Harvesting silage maize

Feed maize is by definition the stored feed for cattle during the cold season. Its palatability and energy content make it a must in livestock rations, especially on dairy farms or in cattle feedlots.


Ensuring a Good Silage Site

Just as with grain maize, one must pay particular attention to the crop’s technical itinerary and harvesting method, lest one should damage its feed qualities. A good balance between the grain part and the stalk-and-leaf part of the plant is what makes maize a good feed crop. This balance depends both on the growing conditions and on the crop’s stage at harvest. Also, knowing your feed value well and being able to estimate your harvested yield are key to putting together a ration that best meets the needs of the herd.

In feed production, the whole of the above-ground part of the plant contributes to the yield and quality of the harvested product (DM content, feed value), as well as its storability. Yield is therefore not the only criterion, as the DM content at harvest is equally important for the crop’s storability, along with its chemical composition, which plays a part in the feed value.

The stage of the crop and the timing of the harvest – which influence the two criteria – are therefore decisive and they pertain to the grower.

Silage-making is a natural way of preserving feeds on the farm, thanks to the action of lactic bacteria, which in a humid, anaerobic (no-oxygen) environment turn soluble sugars into lactic acid. Silage thus stabilized can be stored for over a year. Two parameters are therefore important: the sugar content of the feed (which is naturally rich in such elements – hence its success) and the absence of air inside the silo (upon which the silage-making depends).

1. Timing the Harvest Based on the Grain Filling Stage

Under “normal” growing conditions, the right harvest time is at 32-33 percent of DM (dry matter) of the whole plant. By directly observing the grain-filling process and the clearly visible progression of the vitreous starch, the livestock farmer is able to spot the right stage of the crop and set the harvest date.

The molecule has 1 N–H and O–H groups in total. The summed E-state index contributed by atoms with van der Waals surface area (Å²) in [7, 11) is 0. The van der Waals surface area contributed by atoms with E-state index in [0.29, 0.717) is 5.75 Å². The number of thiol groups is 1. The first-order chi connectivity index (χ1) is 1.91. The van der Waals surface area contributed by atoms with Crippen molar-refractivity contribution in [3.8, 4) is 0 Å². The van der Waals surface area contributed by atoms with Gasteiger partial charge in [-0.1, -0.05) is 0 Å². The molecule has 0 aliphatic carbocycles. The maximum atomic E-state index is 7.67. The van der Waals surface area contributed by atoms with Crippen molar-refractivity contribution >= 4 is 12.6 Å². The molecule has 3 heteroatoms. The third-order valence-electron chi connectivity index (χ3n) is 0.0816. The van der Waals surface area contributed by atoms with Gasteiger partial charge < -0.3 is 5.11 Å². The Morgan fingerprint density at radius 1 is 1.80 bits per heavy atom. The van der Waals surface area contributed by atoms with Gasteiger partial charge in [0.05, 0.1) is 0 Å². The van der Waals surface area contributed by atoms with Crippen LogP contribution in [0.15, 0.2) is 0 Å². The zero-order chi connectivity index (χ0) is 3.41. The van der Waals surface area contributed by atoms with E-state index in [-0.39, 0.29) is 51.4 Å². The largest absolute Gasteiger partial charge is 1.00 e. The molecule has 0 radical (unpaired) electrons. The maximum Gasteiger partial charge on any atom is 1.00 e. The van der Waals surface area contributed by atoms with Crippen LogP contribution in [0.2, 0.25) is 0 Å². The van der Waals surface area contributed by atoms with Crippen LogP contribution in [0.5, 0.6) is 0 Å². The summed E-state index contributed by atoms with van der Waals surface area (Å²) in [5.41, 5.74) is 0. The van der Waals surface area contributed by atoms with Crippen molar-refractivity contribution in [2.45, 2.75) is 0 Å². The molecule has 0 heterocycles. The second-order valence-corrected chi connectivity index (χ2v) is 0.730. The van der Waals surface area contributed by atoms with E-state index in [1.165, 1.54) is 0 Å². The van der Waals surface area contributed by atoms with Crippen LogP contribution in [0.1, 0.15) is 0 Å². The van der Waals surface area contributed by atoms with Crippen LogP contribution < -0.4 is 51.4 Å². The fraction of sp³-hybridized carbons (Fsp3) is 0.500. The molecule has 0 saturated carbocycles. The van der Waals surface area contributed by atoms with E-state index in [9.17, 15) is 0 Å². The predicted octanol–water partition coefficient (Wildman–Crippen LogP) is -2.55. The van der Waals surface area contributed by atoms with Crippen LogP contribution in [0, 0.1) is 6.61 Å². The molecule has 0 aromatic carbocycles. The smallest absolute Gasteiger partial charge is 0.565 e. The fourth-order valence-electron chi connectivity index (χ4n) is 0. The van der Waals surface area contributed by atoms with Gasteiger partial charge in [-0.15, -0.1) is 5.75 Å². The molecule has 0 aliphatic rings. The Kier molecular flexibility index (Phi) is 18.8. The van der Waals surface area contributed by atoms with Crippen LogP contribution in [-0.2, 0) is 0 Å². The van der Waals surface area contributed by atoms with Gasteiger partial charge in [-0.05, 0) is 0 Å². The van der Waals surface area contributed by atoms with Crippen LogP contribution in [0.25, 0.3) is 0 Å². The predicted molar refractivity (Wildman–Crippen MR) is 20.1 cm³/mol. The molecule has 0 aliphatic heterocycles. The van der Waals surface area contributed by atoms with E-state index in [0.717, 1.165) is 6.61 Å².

The harvest date has a strong impact upon the quality of the silage:
Harvesting too early means getting a lower yield (as a result of fewer kernels per entire plant), obtaining a maize crop will lower starch content (hence less energy), and facing the risk of runoff (juice losses by seepage).
Harvesting too late risks affecting the quality of the conservation (the silage becomes difficult to compact; the fermentation process is slowed down as there is no more air inside the silage mass and there are fewer soluble sugars). Moreover, the animal’s intake depends on the energy content of the feed as well as its conservation quality.

2. How to Master Fine Chopping for Conservation and Feeding Purposes

Chopping has two apparently conflicting objectives: chopping the plants finely to facilitate silage compaction, and leaving feed particles long enough for the cows’ chewing. Big particles (longer than 20 mm) are not recommended, as they hinder silage compaction and lead to the animals rejecting feed at the trough. Therefore:
• Longer feed particles should not exceed 1 percent of the total silage mass (or the equivalent of a mugful for a 10-litre bucket).
• Medium-length particles (10-20 mm) should be at 10 percent upon administration at the trough. The fewer they are, the better the compaction and conservation of the silage, especially if the maize DM is above 35 percent. However, it is the medium-sized particles that stimulate rumination.
• Kernel break-up size should be adapted to the crop’s maturity. The vitreous starch of maize with more than 32 percent DM/whole plant needs to be broken for optimum digestibility – and that is done with the aid of the kernel breaking equipment that most ensiling machines are equipped with.

3.Ensure a Feed-out that Is Fast Enough

In a feed maize silo, losses occur mainly at the feed-out face, as the silage is being taken out for feeding. One of the rules one must observe in order to avoid heating is to move in the feed-out face before the fermentation process can resume. Generally speaking, one must keep in mind the following minimal rates of advancement when feeding out silage at the silo: an average 10 cm a day in winter, and an average 20 cm a day in summer.

4.Avoid the Presence of Soil in the Silo

Soil brought in by tractor and trailer wheels is a source of butyric spores which jeopardizes the good conservation of the silage. To avoid that risk, it is recommended that silos be built on concrete floors and that walking areas around them be on stabilised ground.

5.Compact to Close in as Little Air as Possible Inside Silo